Thursday, April 20, 2006
Setting up a software business model
a) Sales process. The method by which potential customers are approached and sold on your offering. It could be direct sales, channel sales, email, viral marketing, whatever. How are you going to do it and what resources are you going to put in place to make it happen?
b) Ordering process. The methods by which sales are converted into orders. Is it web? Is it telesales? Is it an order taker? Does it go through a distributor or intermediate of some sort? How?
c) Customer management process. Once you have the customer, how do you keep them as customers? Where do you store their information? What are the touch points? How do you know when they need to be approached again? Do you have a CRM system, or a subscriptions management system? Are you going to outsource this to a credit management company?
d) Fulfillment process. How do you fulfil the customer need? What operations need to be carried out to ensure that the customer is provided the service or product that they requested? Will you use web based deployment, or CDs? How will authentication and security be carried out?
e) Financial process. What mechanism will be in place to register sales and report on profitability? What will the interface look like with the ERP system?
f) Support process. If the customer has a question, an issue or a complaint, who can they go to? Do you have online support or teleservices in place, or maybe a technician in-house? Will the product itself call home?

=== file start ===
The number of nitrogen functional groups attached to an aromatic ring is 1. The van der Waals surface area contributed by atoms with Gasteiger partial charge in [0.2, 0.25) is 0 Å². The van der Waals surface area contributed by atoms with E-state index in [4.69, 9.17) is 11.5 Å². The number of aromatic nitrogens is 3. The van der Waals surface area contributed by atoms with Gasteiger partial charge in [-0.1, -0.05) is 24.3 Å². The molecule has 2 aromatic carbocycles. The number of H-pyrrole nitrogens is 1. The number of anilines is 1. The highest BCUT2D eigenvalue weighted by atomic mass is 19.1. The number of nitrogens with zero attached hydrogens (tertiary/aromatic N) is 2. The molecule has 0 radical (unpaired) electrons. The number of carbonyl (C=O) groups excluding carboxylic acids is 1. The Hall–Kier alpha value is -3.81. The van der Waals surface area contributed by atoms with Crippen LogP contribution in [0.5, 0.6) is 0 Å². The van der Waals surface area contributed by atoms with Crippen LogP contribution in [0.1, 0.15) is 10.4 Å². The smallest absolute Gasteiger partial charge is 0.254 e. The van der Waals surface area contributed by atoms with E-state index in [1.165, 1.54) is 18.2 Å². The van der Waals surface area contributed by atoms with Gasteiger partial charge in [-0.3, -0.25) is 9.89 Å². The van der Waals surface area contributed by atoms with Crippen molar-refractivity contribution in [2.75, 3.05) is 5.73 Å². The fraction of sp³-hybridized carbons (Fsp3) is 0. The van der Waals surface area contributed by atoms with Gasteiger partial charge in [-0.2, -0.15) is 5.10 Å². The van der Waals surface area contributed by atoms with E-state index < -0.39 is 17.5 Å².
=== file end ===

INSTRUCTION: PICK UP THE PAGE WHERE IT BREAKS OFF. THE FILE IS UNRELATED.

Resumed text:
These are 6 key components that need to be answered if you want to set up a business model to support software. What is interesting is that I doubt if it is too much different from the sale of physical products, apart perhaps from a different fulfillment process. Everything else might look quite similar.
Wednesday, April 19, 2006
Selling the big package
Tuesday, April 18, 2006
Putting a price tag on it
There's a great line in the entry: "If nobody is complaining about your price, then it is probably too low. The trick is to tune your pricing until the volume of the whining is just right."
Sunday, April 16, 2006
Checking out Wikipedia
Software Deployment. I particularly like the way each activity is broken down into a set of operations.
SaaS - Software as a Service: Oooh! It's just ASP's with a different name! Well, actually it talks about "net native" applications, which (I assume) refer to applications built specifically for internet usage. But how they differ I do not know.
And there's a ton of different types of software distribution forms mentioned, each fascinating in their own right: Abandonware, Crippleware, Adware, Baitware, Beerware, Careware, Demoware, Donateware, Freeware, Greenware, Guiltware, Hostageware, Loyaltyware, Malware, Nagware, Postcardware, Hostageware, Shareware, Shovelware, Spyware, Vaporware.
I might come back to some of these a bit later. Some are obviously a bit facetious, but some also potentially are worth exploring in a lot more detail.
Saturday, April 15, 2006
One view of the future
Wednesday, April 12, 2006
Improving the quality of embedded software
Tuesday, April 11, 2006
Embedded Horror Stories
"Some pacemakers have stimulated hearts to beat at rates of 190 beats a minute, prompting companies to provide software updates delivered to the implanted devices using capacitive coupling." That's where we're going.
Hollywood gets into downloads
"The downloaded movies would still come with several restrictions that underscore the difficulty of the new digital world for Hollywood studios. To keep from competing directly with large retailers like Wal-Mart, both sites for now are only allowing the movies people buy through downloads to be stored on PCs or on devices like the game player Xbox outfitted with certain Microsoft (MSFT) software. Movies can't be "burned" or copied onto disks that can be played on other devices, such DVD players."